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Northern Vietnam - October 2009

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    Northern Vietnam - October 2009

    I rented a Honda 250 Dual Sport in Hanoi and did a clock wise circle of the mountains near the Laos and Chinese border. I had the bike for 20 days. That bike had the hardest seat I have ever sat on.

    Hanoi is a crazy, loud place with around 6 million people and over 5 million motor bikes that never stop honking their horns. The use of horns in Vietnam is not seen, or heard if you will, the same way as it is in the USA. No one takes offense and in fact expects you to let them know where you are. Although it seems like complete chaos most people are not traveling that fast and no one is malicious. Of course very few are obeying any of the signs or signals. These are in place only to assign blame if and when an accident takes place.

    Hanoi will be 1,000 years old in 2010, should be a good party.

    I met a French man who just moved to Hanoi to teach for the next three years so when I left I gave him my full face helmet and armored pants.

    This is a video of a ride I took on the back of his moto one night after we had been out partying.

    I headed out from Hanoi on a south west direction to Hoa Binh then on to Yen Chau where I got a hotel for the night. Next day I’m up early and on to Song Ma. I had hoped to cross over to Dien Bien Phu by way of a mountain track but the locals said it was not possible by motorbike, only walking. So I retrace my route and end up in Son La for the night. It’s was fine with me. The Song Ma valley was about 90 degrees F and the mountains in the 70’s. Following day was a fantastic ride over a couple passes with great views. I spent the night in Muong Lay where the main crop is opium and timber. A massive dam is under construction and the entire town and valley will soon be under water. It will be the largest hydroelectric dam in the country.

    Last edited by Pete_Tallahassee; 12-18-2020, 07:15 PM.
    2018 BMW S1000R
    2000 BMW K1200 RS
    2017 Honda CRF250 L ABS

    "Where you stand depends on where you sit"
    Rufus E Miles JR.

    I have transferred my ride report from another site. The youtube links are there and the photos are at the bottom in a LINK.
    I know it's an old report but I wanted to move it here.
    There are several photos.
    Last edited by Pete_Tallahassee; 09-22-2018, 04:20 PM.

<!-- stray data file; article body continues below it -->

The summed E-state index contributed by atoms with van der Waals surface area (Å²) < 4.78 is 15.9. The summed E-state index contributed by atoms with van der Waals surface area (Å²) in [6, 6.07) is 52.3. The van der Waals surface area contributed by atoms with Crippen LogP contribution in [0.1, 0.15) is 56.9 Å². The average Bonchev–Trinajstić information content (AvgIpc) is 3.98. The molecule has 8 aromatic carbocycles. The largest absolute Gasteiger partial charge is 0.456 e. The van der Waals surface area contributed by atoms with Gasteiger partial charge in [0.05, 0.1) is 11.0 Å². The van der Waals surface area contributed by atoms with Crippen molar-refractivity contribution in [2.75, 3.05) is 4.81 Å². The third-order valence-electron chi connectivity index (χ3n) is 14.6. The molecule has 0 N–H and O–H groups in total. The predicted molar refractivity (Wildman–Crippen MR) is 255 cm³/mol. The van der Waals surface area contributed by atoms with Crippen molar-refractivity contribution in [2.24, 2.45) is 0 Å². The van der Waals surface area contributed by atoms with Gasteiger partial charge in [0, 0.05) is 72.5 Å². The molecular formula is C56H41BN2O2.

2018 BMW S1000R
    2000 BMW K1200 RS
    2017 Honda CRF250 L ABS

    "Where you stand depends on where you sit"
    Rufus E Miles JR.


      You are not limited if you link them to an online service such as photobucket or smugmug. I will see if I can up the limit from the gallery.


        From Muong Lay it was on to Sin Ho and then the tourist Mecca of Sa Pa. Sa Pa is a zoo. This is the number one tourist destination in northern Vietnam along with Ha Long Bay. Being what it is makes it a good place to get a good room and find really good food. I stayed three nights. The Black H’mong and Red Dzao hill tribe people are every where in town and selling their wares to the tourist. Many can speak a good amount of English, French and some German.
        Did I say the seat was the HARDEST seat I have ever sat on? I bought a pillow back in Song Ma and it helped a bunch!

        From SaPa I went to Bac Ha and Can Cau to the markets. Here is a youtube link. Might be a little long.

        From Bac Ha it was on to the frontier where you have to get a permit from the police and hire a guide. The guide is just a baby sitter that is supposed to keep you away from the border. I told him I was only staying one day and then circled back after he left. No problems.
        Ha Giang is a very spectacular place to ride a motorcycle. The people are very friendly and since they do not see as many tourists as the Sa Pa area they are not out to get something from you. They will stop for a photo and not demand money.

        This is the road between Dong Van and Meo Vac. It goes along the edge of a canyon with a river far below and China on the other side in the distance.

        From Ha Giang it was on to Cao Bang. The scenery here is also nice to look at and for some reason I was allowed to ride right up to the Chinese border with out a permit. Later I was told I should have had one but so it goes. No problems.
        Ban Gioc Falls are the most well known in Vietnam and are exactly on the border with China. I rode up expecting to pay for a ticket but no one was there. I then realized I could drive past the parking lot and get closer to the falls. Again, no problems.